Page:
The Guardian festival blog: Huddersfield hits 40 with a broader scope but its spirit undimmed | Music
The UK, even today, is not well blessed with festivals devoted to new music. But when the Huddersfield contemporary music festival began, in 1978, the situation was much worse, with no annual showcase here for what living composers were producing. That such an event took root in an unprepossessing West Yorkshire industrial town in the late 70s was remarkable in itself, especially when most of the activity in new music then was centred on London.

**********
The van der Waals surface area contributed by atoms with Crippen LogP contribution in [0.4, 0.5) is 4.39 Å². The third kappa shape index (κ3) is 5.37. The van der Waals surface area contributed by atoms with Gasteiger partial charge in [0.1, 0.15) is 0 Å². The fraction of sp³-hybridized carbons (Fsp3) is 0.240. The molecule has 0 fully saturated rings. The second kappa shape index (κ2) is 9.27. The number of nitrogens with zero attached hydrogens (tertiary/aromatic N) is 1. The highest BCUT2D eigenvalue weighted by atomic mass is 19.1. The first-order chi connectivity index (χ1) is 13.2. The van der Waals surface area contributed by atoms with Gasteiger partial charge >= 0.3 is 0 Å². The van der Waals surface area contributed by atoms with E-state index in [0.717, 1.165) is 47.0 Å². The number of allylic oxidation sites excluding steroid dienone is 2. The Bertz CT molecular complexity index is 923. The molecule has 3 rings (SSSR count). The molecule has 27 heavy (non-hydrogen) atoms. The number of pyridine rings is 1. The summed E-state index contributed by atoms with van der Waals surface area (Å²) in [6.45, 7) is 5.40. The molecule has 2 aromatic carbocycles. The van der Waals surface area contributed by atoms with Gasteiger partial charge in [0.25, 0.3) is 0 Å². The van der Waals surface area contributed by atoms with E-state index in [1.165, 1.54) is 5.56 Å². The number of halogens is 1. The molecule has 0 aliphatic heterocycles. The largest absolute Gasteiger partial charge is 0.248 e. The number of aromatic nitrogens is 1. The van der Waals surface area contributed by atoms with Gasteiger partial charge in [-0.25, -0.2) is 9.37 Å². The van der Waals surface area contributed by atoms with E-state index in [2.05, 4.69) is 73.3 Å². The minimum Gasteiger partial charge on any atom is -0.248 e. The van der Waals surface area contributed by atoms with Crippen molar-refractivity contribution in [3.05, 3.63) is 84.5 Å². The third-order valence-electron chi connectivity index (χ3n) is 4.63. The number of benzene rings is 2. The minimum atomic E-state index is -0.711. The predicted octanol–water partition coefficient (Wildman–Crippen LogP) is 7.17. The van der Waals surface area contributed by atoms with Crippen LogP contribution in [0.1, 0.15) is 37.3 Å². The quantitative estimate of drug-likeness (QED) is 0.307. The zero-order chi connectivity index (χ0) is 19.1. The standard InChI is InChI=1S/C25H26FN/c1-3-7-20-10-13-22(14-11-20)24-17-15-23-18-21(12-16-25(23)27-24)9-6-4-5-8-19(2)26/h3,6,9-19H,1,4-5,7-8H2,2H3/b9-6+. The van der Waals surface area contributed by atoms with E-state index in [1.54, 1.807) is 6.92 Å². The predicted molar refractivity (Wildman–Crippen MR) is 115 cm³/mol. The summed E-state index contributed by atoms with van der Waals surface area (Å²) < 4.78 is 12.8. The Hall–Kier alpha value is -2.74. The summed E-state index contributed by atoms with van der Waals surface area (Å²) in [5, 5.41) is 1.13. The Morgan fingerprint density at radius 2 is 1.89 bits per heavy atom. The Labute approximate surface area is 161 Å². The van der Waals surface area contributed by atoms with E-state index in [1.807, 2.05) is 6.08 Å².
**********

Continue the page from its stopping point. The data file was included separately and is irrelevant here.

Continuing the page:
What began on a modest scale under the aegis of Huddersfield Polytechnic (now the University of Huddersfield) – where the festival’s tireless founding director, Richard Steinitz, was a lecturer in music – grew quickly into one of the most important dates in the British musical calendar. The HCMF really hit its stride in the early 80s, hosting a series of important premieres alongside residencies from many of the senior figures of postwar music, from Olivier Messiaen and Terry Riley…
Straight from The Guardian
(image courtesy of http://www.rosestallard.com/)
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